The presence of hemodynamically significant ventricular septal defect (VSD) after cardiac surgery can result in the right ventricular (RV) volume overload with signs and symptoms of heart failure. Closure of the VSD is needed to prevent sequelae such as ventricular dysfunction, arrhythmias, endocarditis, and pulmonary hypertension.
The treatment of postsurgical iatrogenic VSDs remains a challenge. Surgical closure is associated with significant morbidity and mortality, especially in adults who have undergone prior sternotomy. The occurrence of VSD following septal myectomy is rare with reported incidence between 0% and 2%. In these patients, the ventricular septal tissue quality might be poor due to purposeful prior resection and patch repair could be challenging. Peripheral accessed percutaneous VSD closure is a viable alternative to surgery. However, gaining adequate access and the complex positioning of Amplatzer septal defect closure system (St. Jude Medical Inc., Saint Paul, MN, USA) might prove difficult in a beating heart. We report a case of using a hybrid approach to treat iatrogenic VSD with surgical right atriotomy and delivery of Amplatzer system under direct visualization and transesophageal echocardiography (TEE) guidance.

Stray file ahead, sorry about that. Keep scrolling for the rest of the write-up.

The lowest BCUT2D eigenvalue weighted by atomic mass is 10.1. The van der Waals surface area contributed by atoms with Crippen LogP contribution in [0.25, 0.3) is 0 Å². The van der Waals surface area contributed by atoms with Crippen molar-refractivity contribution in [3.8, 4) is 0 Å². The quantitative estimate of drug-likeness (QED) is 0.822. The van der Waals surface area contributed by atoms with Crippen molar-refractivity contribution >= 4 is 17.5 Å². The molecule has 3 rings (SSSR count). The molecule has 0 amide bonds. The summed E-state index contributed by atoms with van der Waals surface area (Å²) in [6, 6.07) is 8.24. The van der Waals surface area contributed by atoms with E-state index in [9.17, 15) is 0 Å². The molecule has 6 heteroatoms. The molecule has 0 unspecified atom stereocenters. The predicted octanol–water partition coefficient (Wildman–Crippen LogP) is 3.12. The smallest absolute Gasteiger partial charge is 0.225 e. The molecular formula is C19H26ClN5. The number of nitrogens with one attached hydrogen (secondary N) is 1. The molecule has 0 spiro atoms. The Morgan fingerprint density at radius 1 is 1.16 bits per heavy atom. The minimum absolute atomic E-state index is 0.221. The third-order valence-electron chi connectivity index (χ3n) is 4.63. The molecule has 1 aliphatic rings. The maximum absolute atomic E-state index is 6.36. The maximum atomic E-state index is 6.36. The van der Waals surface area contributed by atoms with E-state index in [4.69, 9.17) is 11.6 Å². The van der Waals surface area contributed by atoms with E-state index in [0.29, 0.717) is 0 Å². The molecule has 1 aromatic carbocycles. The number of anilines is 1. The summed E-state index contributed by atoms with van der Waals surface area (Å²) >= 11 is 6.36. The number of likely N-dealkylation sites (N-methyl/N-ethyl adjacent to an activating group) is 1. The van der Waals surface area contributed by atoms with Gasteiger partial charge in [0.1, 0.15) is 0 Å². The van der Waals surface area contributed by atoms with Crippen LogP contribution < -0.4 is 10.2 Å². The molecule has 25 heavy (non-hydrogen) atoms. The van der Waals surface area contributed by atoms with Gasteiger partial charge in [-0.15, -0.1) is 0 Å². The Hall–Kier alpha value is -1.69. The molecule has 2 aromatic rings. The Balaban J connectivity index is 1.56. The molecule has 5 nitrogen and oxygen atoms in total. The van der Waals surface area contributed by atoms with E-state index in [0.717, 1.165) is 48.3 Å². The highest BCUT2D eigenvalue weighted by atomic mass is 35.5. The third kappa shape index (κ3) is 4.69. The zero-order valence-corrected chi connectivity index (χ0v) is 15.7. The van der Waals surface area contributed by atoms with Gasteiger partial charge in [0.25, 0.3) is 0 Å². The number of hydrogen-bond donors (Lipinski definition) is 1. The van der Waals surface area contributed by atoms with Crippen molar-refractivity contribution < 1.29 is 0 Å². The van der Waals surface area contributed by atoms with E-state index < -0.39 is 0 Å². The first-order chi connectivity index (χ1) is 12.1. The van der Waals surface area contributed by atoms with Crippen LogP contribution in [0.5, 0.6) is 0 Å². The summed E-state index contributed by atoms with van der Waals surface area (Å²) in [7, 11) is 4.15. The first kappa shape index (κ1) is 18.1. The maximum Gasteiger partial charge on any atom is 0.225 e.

The patient is 50-year-old Caucasian female with a history of hypertrophic cardiomyopathy. She presented with complaints of worsening shortness of breath, dyspnea on exertion, and near syncope. Her other medical history includes hypertension, gastroesophageal reflux disease, and asthma. Preoperative TEE revealed subaortic stenosis with a peak gradient of 42 mmHg and septal hypertrophy. Cardiac catheterization revealed normal coronary arteries with an ejection fraction of 60%.